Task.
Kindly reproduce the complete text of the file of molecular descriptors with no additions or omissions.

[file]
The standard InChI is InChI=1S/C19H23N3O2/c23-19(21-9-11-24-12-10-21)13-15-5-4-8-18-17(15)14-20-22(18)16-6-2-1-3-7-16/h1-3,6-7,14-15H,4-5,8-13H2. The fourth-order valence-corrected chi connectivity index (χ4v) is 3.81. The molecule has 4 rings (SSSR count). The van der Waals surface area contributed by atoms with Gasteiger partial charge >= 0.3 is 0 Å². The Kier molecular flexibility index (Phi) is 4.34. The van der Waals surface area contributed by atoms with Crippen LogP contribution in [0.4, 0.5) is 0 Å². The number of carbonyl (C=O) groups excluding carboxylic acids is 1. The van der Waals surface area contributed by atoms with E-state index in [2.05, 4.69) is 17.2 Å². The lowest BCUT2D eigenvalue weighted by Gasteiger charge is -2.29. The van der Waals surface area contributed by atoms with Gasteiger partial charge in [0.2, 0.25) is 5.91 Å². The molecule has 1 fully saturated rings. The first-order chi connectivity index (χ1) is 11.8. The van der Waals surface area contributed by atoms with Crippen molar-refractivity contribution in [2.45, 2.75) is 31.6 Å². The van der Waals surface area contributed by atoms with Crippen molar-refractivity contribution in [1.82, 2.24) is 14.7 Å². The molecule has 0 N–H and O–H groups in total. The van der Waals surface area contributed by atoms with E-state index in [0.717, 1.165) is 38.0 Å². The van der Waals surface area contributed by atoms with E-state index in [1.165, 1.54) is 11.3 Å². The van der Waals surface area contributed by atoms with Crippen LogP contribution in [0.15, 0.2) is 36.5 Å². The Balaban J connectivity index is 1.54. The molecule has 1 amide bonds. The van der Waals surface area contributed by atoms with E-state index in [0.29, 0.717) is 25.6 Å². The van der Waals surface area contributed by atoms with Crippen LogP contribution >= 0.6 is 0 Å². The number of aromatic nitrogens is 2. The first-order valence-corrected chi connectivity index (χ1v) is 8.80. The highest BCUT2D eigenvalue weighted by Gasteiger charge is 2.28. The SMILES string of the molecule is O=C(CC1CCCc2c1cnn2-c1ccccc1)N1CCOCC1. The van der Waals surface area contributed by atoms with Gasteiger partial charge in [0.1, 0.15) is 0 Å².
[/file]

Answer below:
The standard InChI is InChI=1S/C19H23N3O2/c23-19(21-9-11-24-12-10-21)13-15-5-4-8-18-17(15)14-20-22(18)16-6-2-1-3-7-16/h1-3,6-7,14-15H,4-5,8-13H2. The fourth-order valence-corrected chi connectivity index (χ4v) is 3.81. The molecule has 4 rings (SSSR count). The van der Waals surface area contributed by atoms with Gasteiger partial charge >= 0.3 is 0 Å². The Kier molecular flexibility index (Phi) is 4.34. The van der Waals surface area contributed by atoms with Crippen LogP contribution in [0.4, 0.5) is 0 Å². The number of carbonyl (C=O) groups excluding carboxylic acids is 1. The van der Waals surface area contributed by atoms with E-state index in [2.05, 4.69) is 17.2 Å². The lowest BCUT2D eigenvalue weighted by Gasteiger charge is -2.29. The van der Waals surface area contributed by atoms with Gasteiger partial charge in [0.2, 0.25) is 5.91 Å². The molecule has 1 fully saturated rings. The first-order chi connectivity index (χ1) is 11.8. The van der Waals surface area contributed by atoms with Crippen molar-refractivity contribution in [2.45, 2.75) is 31.6 Å². The van der Waals surface area contributed by atoms with Crippen molar-refractivity contribution in [1.82, 2.24) is 14.7 Å². The molecule has 0 N–H and O–H groups in total. The van der Waals surface area contributed by atoms with E-state index in [0.717, 1.165) is 38.0 Å². The van der Waals surface area contributed by atoms with E-state index in [1.165, 1.54) is 11.3 Å². The van der Waals surface area contributed by atoms with Crippen LogP contribution in [0.15, 0.2) is 36.5 Å². The Balaban J connectivity index is 1.54. The molecule has 1 amide bonds. The van der Waals surface area contributed by atoms with E-state index in [0.29, 0.717) is 25.6 Å². The van der Waals surface area contributed by atoms with Crippen LogP contribution >= 0.6 is 0 Å². The number of aromatic nitrogens is 2. The first-order valence-corrected chi connectivity index (χ1v) is 8.80. The highest BCUT2D eigenvalue weighted by Gasteiger charge is 2.28. The SMILES string of the molecule is O=C(CC1CCCc2c1cnn2-c1ccccc1)N1CCOCC1. The van der Waals surface area contributed by atoms with Gasteiger partial charge in [0.1, 0.15) is 0 Å².